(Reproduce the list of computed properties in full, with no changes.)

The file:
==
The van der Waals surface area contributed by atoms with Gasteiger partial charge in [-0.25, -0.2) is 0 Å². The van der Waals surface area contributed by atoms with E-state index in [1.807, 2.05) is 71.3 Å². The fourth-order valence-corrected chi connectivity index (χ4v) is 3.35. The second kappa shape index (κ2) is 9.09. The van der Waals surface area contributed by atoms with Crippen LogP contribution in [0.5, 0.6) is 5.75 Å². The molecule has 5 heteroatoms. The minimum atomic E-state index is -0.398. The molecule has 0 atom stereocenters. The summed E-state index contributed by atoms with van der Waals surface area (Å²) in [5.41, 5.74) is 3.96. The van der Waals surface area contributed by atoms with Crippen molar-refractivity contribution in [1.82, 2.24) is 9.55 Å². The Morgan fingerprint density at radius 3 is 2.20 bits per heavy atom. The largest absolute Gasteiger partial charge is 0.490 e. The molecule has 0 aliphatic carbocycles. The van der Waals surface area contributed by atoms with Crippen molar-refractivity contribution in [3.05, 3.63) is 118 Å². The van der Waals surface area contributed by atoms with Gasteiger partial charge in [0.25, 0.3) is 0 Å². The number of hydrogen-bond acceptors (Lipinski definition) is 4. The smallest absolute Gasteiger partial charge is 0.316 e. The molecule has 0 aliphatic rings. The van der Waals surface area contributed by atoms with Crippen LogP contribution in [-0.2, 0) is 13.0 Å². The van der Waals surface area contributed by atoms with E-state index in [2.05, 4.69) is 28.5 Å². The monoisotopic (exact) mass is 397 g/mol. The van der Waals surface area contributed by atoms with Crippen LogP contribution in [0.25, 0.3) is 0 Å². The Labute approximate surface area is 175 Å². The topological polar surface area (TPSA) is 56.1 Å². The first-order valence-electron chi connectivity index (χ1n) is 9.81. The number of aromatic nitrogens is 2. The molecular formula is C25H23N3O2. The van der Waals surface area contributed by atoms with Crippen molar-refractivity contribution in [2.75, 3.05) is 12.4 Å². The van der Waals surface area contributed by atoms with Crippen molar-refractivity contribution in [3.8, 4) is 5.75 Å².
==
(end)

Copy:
The van der Waals surface area contributed by atoms with Gasteiger partial charge in [-0.25, -0.2) is 0 Å². The van der Waals surface area contributed by atoms with E-state index in [1.807, 2.05) is 71.3 Å². The fourth-order valence-corrected chi connectivity index (χ4v) is 3.35. The second kappa shape index (κ2) is 9.09. The van der Waals surface area contributed by atoms with Crippen LogP contribution in [0.5, 0.6) is 5.75 Å². The molecule has 5 heteroatoms. The minimum atomic E-state index is -0.398. The molecule has 0 atom stereocenters. The summed E-state index contributed by atoms with van der Waals surface area (Å²) in [5.41, 5.74) is 3.96. The van der Waals surface area contributed by atoms with Crippen molar-refractivity contribution in [1.82, 2.24) is 9.55 Å². The Morgan fingerprint density at radius 3 is 2.20 bits per heavy atom. The largest absolute Gasteiger partial charge is 0.490 e. The molecule has 0 aliphatic carbocycles. The van der Waals surface area contributed by atoms with Crippen molar-refractivity contribution in [3.05, 3.63) is 118 Å². The van der Waals surface area contributed by atoms with Gasteiger partial charge in [0.25, 0.3) is 0 Å². The number of hydrogen-bond acceptors (Lipinski definition) is 4. The smallest absolute Gasteiger partial charge is 0.316 e. The molecule has 0 aliphatic rings. The van der Waals surface area contributed by atoms with Crippen LogP contribution in [-0.2, 0) is 13.0 Å². The van der Waals surface area contributed by atoms with E-state index in [2.05, 4.69) is 28.5 Å². The monoisotopic (exact) mass is 397 g/mol. The van der Waals surface area contributed by atoms with Crippen LogP contribution in [0.25, 0.3) is 0 Å². The Labute approximate surface area is 175 Å². The topological polar surface area (TPSA) is 56.1 Å². The first-order valence-electron chi connectivity index (χ1n) is 9.81. The number of aromatic nitrogens is 2. The molecular formula is C25H23N3O2. The van der Waals surface area contributed by atoms with Crippen molar-refractivity contribution in [2.75, 3.05) is 12.4 Å². The van der Waals surface area contributed by atoms with Crippen molar-refractivity contribution in [3.8, 4) is 5.75 Å².